If you’ve ever served on the race committee (RC), you know that it can be challenging. There are lots of “moving parts” to put in place for a fair course and on-time start. Although RCs rarely complain, we all know that sometimes competitors contribute to the challenges. Here’s a fun article from Sailing World about a sailor who begins to see things from the RC perspective.
We asked Larry Krause to share some thoughts about how the competitors can help. Larry is a certified club race officer and has much experience in regional and national level regattas.
Off Season Preparation
As the racing season approaches, the RCs selected for each regatta are busy writing the sailing instructions and making needed changes due to new rules or input received from the fleets.
RCs work with the host clubs to inventory all of the equipment needed for competition, and recommend the purchase of new equipment where needed. This includes buoys, flags, boats, motors, anchorage, starting systems, radios, and RC staffing.
With all of the preparation completed, it will soon be time to sail! While at the regatta, here are a few things you should consider that may ease some of the frustrations by the race committee.
Read them! They contain everything you need to know about how the races will be managed. They are usually provided well in advance of the regatta and include the starting procedure, courses, buoys, etc. I’m always amazed at the number of sailors who don’t read them.
Attend it! The briefing will provide any last minute updates to the SIs, as well as some general regatta information that may have changed since the NOR/SIs were prepared.
Be on time to the start
The race committee is usually on the water an hour before the start of the first race of the day. I don’t know of any RC member who likes to start a race when they see a boat just leaving the dock when it is a mile away. When races are sailed back to back, sail back to the starting area immediately after finishing the first race so the next race isn’t delayed.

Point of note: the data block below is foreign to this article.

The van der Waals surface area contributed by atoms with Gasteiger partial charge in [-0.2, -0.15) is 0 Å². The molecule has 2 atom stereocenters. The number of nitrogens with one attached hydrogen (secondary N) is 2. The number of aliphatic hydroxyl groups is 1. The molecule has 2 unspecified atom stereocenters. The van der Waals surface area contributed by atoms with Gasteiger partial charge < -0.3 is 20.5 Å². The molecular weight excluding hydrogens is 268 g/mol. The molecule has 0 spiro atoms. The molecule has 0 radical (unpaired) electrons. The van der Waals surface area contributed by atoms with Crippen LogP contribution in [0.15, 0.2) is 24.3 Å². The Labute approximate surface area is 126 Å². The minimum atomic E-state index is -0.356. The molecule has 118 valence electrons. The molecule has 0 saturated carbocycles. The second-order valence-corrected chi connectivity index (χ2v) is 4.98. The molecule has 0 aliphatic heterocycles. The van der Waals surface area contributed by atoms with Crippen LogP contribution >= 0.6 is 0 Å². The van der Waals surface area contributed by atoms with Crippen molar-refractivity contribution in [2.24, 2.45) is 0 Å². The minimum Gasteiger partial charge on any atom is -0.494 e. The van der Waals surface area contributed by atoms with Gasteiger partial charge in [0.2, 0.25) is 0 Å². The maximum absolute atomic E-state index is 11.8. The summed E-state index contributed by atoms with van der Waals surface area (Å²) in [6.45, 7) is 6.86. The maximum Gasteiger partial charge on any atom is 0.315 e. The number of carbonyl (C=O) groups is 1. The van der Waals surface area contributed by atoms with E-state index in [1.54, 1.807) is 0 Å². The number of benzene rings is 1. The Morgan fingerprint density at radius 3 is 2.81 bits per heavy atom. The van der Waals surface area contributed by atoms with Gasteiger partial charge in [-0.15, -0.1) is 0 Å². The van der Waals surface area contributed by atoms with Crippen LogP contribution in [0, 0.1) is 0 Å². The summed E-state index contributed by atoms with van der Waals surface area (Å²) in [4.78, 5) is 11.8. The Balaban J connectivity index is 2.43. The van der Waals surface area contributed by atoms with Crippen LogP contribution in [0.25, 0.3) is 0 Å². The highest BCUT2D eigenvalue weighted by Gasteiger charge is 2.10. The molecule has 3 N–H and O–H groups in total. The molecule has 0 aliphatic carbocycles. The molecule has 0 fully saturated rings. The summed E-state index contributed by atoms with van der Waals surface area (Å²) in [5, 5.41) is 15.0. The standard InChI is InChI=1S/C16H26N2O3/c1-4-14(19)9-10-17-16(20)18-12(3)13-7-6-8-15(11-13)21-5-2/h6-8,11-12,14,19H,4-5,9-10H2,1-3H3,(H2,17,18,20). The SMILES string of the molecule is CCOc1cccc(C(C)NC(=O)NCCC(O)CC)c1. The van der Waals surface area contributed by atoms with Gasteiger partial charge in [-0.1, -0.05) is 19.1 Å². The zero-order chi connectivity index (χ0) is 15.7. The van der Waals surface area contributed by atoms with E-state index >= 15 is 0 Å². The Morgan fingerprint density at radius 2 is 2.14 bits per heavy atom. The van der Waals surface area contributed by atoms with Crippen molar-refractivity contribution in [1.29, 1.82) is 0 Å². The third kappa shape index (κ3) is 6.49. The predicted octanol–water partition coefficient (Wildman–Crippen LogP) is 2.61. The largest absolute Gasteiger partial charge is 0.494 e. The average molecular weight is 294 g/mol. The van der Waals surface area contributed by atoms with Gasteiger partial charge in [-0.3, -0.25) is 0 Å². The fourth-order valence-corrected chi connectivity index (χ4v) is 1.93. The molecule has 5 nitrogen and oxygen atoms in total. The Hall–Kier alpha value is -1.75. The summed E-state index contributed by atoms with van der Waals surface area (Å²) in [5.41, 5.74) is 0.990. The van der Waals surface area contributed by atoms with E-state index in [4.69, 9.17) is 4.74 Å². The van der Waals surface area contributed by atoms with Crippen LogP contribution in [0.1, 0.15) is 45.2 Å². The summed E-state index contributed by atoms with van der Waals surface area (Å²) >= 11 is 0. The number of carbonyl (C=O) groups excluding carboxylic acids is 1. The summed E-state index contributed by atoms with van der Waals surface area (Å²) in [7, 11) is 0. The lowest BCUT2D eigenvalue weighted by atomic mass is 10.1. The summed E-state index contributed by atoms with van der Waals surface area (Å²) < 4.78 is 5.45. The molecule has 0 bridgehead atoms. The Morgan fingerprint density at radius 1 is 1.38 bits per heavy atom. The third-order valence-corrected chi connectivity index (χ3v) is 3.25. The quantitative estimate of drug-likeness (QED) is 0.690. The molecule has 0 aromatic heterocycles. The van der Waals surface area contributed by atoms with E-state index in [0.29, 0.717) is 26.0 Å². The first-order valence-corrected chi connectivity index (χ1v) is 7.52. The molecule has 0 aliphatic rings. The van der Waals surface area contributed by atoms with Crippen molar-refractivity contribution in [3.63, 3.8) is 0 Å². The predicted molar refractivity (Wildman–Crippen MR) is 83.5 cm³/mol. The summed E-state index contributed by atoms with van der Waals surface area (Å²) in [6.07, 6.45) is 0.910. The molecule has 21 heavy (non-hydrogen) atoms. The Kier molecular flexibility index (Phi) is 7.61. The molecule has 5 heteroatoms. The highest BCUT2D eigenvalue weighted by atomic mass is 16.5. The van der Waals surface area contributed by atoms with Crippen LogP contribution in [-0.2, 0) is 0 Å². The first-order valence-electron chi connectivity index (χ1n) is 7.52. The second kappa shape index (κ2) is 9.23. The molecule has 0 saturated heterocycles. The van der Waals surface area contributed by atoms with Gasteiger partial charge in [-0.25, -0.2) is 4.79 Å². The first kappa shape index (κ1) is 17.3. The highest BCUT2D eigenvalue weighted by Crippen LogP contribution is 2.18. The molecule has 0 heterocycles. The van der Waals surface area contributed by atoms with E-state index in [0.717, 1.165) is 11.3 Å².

Be sure to have a VHF radio with you while racing. It is used as the main communications tool with the RC. Most RCs will be on the radio for countdowns to the start of each race, and to keep you informed on what is happening. A good radio costs about $100.
Breaking a rule on the water
If you break a rule on the water, exonerate yourself as soon as possible by doing your circle(s). Do this even if nobody protests you. Race committees routinely see rules being broken by a competitor who simply keeps sailing and doesn’t do the right thing. If you are a competitor and see a rule being broken by a boat who doesn’t exonerate herself, file a protest.
Some classes allow the use of a GPS device to help them know where the starting line is at the start. In a large fleet, the starting line is between the flags on the designated RC boats. The RC boats have a long anchor and can move a great deal during the starting sequence. The deeper the water, the more they move. Plus, those GPS devices are only accurate plus or minus ten feet. Keep that in mind when starting the race.
Challenge Yourself with the Race Signals Worksheet
Racing Rules of Sailing 2017-2020: Conduct of a Race: Rules 30 – 33
Racing Rules of Sailing 2017-2020: Rules 21-24: Exoneration, Taking Penalties, Avoiding, Interfering